Most Part-Time Workers Do So By Choice

December 30, 2003 ( - The majority (71%) of part-time workers in their prime working years - 25 to 65 - are working the part-time schedule by choice.

The decision to work an abbreviated schedule was mostly related to striking a work-life balance. Of the more than 9.5 million employees working part-time by choice, nearly 40% of those workers were working part-time for reasons related to work-life balance-child care, personal or family obligations or education, according to a study by the Employment Policy Foundation (EPF).

Across the gamut, differentiation was found in the typically part-time employee based on education, gender, career and a host of other factors. College-educated workers – those with at least a two-year degree – were more likely than non-college educated workers to choose part-time work for balance reasons – 43% versus 34%. Workers in traditional “white-collar” occupations chose to work part-time for reasons related to work-life balance than workers in “blue-collar” occupations.

The greatest concentration of part-time workers was found in women, mostly related to work-life balance concerns. Almost one in five working women in the prime working years work part-time, compared to just over one in 20 men. Despite men’s larger share of the overall workforce between the ages of 25 and 65, there are almost three women for every man in the part-time workforce. Sticking to the overall theme in the study, women were significantly more likely than men to work such a schedule for reasons related to work-life balance (45.5% of women who worked part-time versus 12.3% of men).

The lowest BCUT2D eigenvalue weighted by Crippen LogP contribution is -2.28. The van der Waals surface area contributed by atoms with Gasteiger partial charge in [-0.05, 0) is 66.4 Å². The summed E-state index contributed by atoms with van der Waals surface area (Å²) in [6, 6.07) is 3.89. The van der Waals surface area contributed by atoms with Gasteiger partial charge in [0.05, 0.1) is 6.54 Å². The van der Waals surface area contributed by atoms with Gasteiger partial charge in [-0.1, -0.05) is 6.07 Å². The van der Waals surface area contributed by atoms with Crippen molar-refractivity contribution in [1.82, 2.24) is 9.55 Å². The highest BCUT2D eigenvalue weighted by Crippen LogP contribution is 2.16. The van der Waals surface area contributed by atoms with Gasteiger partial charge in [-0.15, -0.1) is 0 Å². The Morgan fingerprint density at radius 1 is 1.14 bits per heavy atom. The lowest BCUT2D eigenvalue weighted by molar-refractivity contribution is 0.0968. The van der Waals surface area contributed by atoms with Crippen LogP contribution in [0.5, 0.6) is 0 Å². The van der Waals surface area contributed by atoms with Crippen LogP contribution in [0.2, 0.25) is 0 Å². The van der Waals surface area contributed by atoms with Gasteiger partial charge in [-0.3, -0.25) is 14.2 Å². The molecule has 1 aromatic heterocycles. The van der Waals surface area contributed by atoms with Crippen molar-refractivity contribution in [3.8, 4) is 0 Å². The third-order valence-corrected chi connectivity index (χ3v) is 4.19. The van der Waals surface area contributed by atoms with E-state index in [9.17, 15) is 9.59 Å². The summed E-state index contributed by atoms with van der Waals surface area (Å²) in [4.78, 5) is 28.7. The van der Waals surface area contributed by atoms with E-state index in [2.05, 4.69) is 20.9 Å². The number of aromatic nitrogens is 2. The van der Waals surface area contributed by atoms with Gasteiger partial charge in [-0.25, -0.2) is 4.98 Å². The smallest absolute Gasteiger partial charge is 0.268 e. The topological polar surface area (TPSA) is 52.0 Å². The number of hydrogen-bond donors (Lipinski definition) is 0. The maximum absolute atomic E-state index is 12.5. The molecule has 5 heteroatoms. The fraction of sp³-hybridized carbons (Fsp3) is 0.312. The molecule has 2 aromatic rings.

Also playing a role in the decision to spend less time at the office is marital status. EPF found women who work part-time during those prime years are more likely to be married than women who work full-time. Among same-aged women working full-time, 61.7% are married compared to 77.0% of women who choose to work part-time. For men, exactly the opposite is true. Men, between 25 and 65, who work full-time (72.6%), are more likely to be married than men who work part-time (59.3%).

Variations were also found by occupation. For both genders, workers in service occupations were most likely to work part-time – 20.9% of employed men and 36.5% of employed women. The greatest disparity between the number of men and women in part-time positions was found in management, business and financial occupations, with the percentage of men working part-time one-third the percentage of women.

The entire study can be viewed online at .